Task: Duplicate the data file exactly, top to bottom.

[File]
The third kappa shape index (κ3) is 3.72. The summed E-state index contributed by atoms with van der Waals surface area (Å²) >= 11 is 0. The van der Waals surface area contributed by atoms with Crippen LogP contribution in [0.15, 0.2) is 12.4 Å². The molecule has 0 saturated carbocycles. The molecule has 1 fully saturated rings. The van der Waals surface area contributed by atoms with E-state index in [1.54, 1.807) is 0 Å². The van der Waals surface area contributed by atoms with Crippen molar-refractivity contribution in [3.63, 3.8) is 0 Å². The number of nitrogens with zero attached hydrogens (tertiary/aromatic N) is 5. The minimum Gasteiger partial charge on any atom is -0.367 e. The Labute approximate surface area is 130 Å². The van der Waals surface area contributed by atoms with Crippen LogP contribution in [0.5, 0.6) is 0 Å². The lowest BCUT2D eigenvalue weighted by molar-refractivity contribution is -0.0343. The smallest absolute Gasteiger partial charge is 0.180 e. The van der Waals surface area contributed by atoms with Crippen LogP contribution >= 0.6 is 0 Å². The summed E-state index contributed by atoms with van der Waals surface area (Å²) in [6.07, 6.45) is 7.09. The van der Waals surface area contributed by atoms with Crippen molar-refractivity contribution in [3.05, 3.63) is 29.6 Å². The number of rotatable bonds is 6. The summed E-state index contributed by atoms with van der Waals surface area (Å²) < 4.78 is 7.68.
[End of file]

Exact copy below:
The third kappa shape index (κ3) is 3.72. The summed E-state index contributed by atoms with van der Waals surface area (Å²) >= 11 is 0. The van der Waals surface area contributed by atoms with Crippen LogP contribution in [0.15, 0.2) is 12.4 Å². The molecule has 0 saturated carbocycles. The molecule has 1 fully saturated rings. The van der Waals surface area contributed by atoms with E-state index in [1.54, 1.807) is 0 Å². The van der Waals surface area contributed by atoms with Crippen molar-refractivity contribution in [3.63, 3.8) is 0 Å². The number of nitrogens with zero attached hydrogens (tertiary/aromatic N) is 5. The minimum Gasteiger partial charge on any atom is -0.367 e. The Labute approximate surface area is 130 Å². The van der Waals surface area contributed by atoms with Crippen LogP contribution in [0.5, 0.6) is 0 Å². The lowest BCUT2D eigenvalue weighted by molar-refractivity contribution is -0.0343. The smallest absolute Gasteiger partial charge is 0.180 e. The van der Waals surface area contributed by atoms with Crippen LogP contribution >= 0.6 is 0 Å². The summed E-state index contributed by atoms with van der Waals surface area (Å²) in [6.07, 6.45) is 7.09. The van der Waals surface area contributed by atoms with Crippen molar-refractivity contribution in [3.05, 3.63) is 29.6 Å². The number of rotatable bonds is 6. The summed E-state index contributed by atoms with van der Waals surface area (Å²) < 4.78 is 7.68.